I do want to emphasize, though, that is not the principal point of Merck’s argument here this afternoon.

Warren E. Burger:

If the inquiry were directed at a search of all the cost-plus contracts that Merck had, would you have any problem?

Philip A. Lacovara:

Your Honor, no, we would not.

That is–

Warren E. Burger:

That would be part of the audit function, would it not?

Philip A. Lacovara:

–Exactly.

If the price of the contract had been negotiated on the basis of cost, because Merck represented that it would incur a certain level of costs in performing the contract, or if the contract price itself was left open to be based upon the costs actually incurred, then there is no question whatsoever that that would be within the traditional audit function that the Comptroller General has and that this access statute permits him to enforce.

That, however, is not what we have here today.

I’m not sure whether Merck has any cost-plus contracts with the government.

I rather doubt that it does.

There is nothing in the record to indicate that there are any such contracts, and one would have thought that if there had been any the Comptroller General, knowing that this whole dispute concerned the industry’s position that cost records are highly confidential and that they are not relevant to non-cost-based records, if the Comptroller knew of any such cost-based contracts in the industry he would have selected those as the predicate for his access demands.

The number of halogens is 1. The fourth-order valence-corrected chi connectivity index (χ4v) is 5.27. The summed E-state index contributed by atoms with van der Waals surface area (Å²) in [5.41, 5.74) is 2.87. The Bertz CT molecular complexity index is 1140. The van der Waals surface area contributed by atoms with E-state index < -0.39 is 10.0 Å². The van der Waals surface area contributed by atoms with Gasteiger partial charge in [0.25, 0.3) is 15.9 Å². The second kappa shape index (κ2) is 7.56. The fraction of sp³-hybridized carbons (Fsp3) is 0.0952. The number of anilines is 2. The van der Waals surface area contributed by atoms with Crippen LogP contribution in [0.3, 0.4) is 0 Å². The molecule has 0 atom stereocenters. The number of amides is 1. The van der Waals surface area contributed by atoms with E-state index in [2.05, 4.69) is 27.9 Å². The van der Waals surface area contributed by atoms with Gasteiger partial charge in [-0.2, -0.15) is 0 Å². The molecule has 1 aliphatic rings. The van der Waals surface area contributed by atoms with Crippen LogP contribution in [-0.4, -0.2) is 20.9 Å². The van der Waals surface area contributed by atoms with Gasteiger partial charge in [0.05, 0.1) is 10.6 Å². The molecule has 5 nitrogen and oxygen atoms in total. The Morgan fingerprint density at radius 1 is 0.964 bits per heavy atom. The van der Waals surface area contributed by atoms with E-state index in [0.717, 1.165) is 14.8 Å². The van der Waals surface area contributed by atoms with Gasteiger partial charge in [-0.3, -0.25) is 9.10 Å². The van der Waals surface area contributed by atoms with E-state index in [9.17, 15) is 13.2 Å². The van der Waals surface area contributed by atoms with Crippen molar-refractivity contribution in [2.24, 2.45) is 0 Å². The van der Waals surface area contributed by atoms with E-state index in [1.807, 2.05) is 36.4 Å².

He didn’t, and what we have here is an access demand that lists four specific, non-cost-based contracts, all of which the government admits are for standard commercial items sold to the general public at catalog prices or otherwise based on prices that are set in the competitive marketplace.

Philip A. Lacovara:

I might at this point pick up on one of the colloquies that was held during my colleague’s discussion with the Court about whether the GAO has any belief or any suspicion that the prices for these contracts were not reasonable in any sense.

The GAO, when it answered interrogatories, expressly denied that it had any reason to suspect any impropriety in any part of the negotiation process or had any reason to doubt the reasonableness of the price.

When the senior GAO official who is involved in this matter, Mr. Ahart, the Director of the Manpower and Welfare Division, was being deposed, I asked him the question.

Is there any specific reason to believe that Merck made excessive or unreasonable profits on any of the four contracts in question?

This is page 76-A of the Joint Appendix.

The answer in full is:

“No. “

“The General Accounting Office has no reason to believe that Merck made unreasonable or excessive profits on the four contracts. “

All of this, however, should be considered, I think, in the context–

John Paul Stevens:

Of course, if that’s the fact, why didn’t you give them the profit margins?

Philip A. Lacovara:

–Pardon me?

John Paul Stevens:

If that’s the fact, what’s the big secret?

Philip A. Lacovara: